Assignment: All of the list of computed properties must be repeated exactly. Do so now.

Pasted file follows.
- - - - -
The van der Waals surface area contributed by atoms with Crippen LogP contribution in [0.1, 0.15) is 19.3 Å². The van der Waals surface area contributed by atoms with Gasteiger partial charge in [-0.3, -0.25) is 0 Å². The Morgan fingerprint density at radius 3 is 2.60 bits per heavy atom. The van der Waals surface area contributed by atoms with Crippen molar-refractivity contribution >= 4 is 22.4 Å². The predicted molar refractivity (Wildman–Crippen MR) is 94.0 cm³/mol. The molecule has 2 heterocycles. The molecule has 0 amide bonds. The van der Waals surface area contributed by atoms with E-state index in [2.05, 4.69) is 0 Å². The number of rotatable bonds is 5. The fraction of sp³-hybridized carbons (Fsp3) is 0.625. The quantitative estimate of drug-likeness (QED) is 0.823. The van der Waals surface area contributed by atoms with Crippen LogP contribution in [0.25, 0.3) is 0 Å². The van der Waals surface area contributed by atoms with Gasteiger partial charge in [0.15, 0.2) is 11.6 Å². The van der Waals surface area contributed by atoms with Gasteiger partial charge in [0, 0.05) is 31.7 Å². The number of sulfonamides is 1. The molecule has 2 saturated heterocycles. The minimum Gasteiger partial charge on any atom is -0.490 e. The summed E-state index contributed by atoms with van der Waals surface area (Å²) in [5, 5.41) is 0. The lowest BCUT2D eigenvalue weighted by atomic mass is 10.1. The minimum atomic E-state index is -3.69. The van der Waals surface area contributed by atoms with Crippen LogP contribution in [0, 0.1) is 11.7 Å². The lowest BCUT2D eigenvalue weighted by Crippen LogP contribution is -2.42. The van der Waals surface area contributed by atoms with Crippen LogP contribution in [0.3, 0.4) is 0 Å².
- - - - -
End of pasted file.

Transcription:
The van der Waals surface area contributed by atoms with Crippen LogP contribution in [0.1, 0.15) is 19.3 Å². The van der Waals surface area contributed by atoms with Gasteiger partial charge in [-0.3, -0.25) is 0 Å². The Morgan fingerprint density at radius 3 is 2.60 bits per heavy atom. The van der Waals surface area contributed by atoms with Crippen molar-refractivity contribution >= 4 is 22.4 Å². The predicted molar refractivity (Wildman–Crippen MR) is 94.0 cm³/mol. The molecule has 2 heterocycles. The molecule has 0 amide bonds. The van der Waals surface area contributed by atoms with E-state index in [2.05, 4.69) is 0 Å². The number of rotatable bonds is 5. The fraction of sp³-hybridized carbons (Fsp3) is 0.625. The quantitative estimate of drug-likeness (QED) is 0.823. The van der Waals surface area contributed by atoms with Crippen LogP contribution in [0.25, 0.3) is 0 Å². The van der Waals surface area contributed by atoms with Gasteiger partial charge in [0.15, 0.2) is 11.6 Å². The van der Waals surface area contributed by atoms with Gasteiger partial charge in [0, 0.05) is 31.7 Å². The number of sulfonamides is 1. The molecule has 2 saturated heterocycles. The minimum Gasteiger partial charge on any atom is -0.490 e. The summed E-state index contributed by atoms with van der Waals surface area (Å²) in [5, 5.41) is 0. The lowest BCUT2D eigenvalue weighted by atomic mass is 10.1. The minimum atomic E-state index is -3.69. The van der Waals surface area contributed by atoms with Crippen LogP contribution in [0, 0.1) is 11.7 Å². The lowest BCUT2D eigenvalue weighted by Crippen LogP contribution is -2.42. The van der Waals surface area contributed by atoms with Crippen LogP contribution in [0.3, 0.4) is 0 Å².